Recently, I filmed a short scene for a friend's senior project at UArts. And while a full entry about the day of filming has been written for a while and not published, it is because I first wanted to talk about the experience of an actor working with a director. Sometimes, the experience is one where the director and the actor piggyback off of each other and work in such harmony that they can complete ideas and thoughts from the other. These cases have been few and far between for me, notable exceptions being the times I've worked with Tim Brown at Cedar Crest College. Usually, the experience is an overall neutral one, in which both artists get along with each other reasonably well, but nothing dramatic comes of it. Other times, the relationship is rocky and fraught with danger. Good thing this next picture is only a "demonstration" of an actor giving in to his full on rage.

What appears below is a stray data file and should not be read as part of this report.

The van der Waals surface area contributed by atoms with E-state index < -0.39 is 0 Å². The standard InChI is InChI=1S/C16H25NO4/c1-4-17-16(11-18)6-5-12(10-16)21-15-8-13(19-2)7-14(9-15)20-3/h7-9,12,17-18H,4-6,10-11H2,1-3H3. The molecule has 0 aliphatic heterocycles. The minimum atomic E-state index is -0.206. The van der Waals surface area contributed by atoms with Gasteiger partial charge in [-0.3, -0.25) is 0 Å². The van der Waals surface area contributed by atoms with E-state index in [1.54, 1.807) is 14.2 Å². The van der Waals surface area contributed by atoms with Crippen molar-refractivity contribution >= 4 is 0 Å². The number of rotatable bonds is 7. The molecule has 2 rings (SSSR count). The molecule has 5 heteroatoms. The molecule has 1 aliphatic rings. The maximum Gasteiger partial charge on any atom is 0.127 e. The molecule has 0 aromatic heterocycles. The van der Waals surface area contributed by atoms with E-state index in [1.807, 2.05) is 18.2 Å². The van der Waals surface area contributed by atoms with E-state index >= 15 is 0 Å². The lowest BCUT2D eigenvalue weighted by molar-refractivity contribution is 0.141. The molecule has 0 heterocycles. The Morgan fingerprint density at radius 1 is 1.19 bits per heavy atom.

In meeting with the director to discuss her scene, it also brought to mind one of the principle duties of the actor that I'd like to reflect on. We went through the short four-page script several times, including a couple of times going line by line. She wanted to hear thoughts, approaches to the material, and basically "performances" of the lines so she could tell me which ones she liked the best. Like many other good directors I've worked with, she had an idea that she conveyed by expressing emotions and qualities that she wanted me to exhibit. Facing such instruction, I needed to make notes in my script that I could act in the scene. When she gave me an instruction to be more harsh with a line, I decided that the line would be delivered as the end to the conversation. When I gave her my reading, it was exactly what she was looking for. It is, ultimately, the actor's job to translate the ideas of the actor and the director into something that will register onstage or onscreen. They can't complain about the unclear direction or "unplayable" notes, since it is up to those actors to take what the director tells them and turn it into something they can do in the course of their performance.
And hopefully when actors can master this skill, they will prevent their directors from looking at them like this.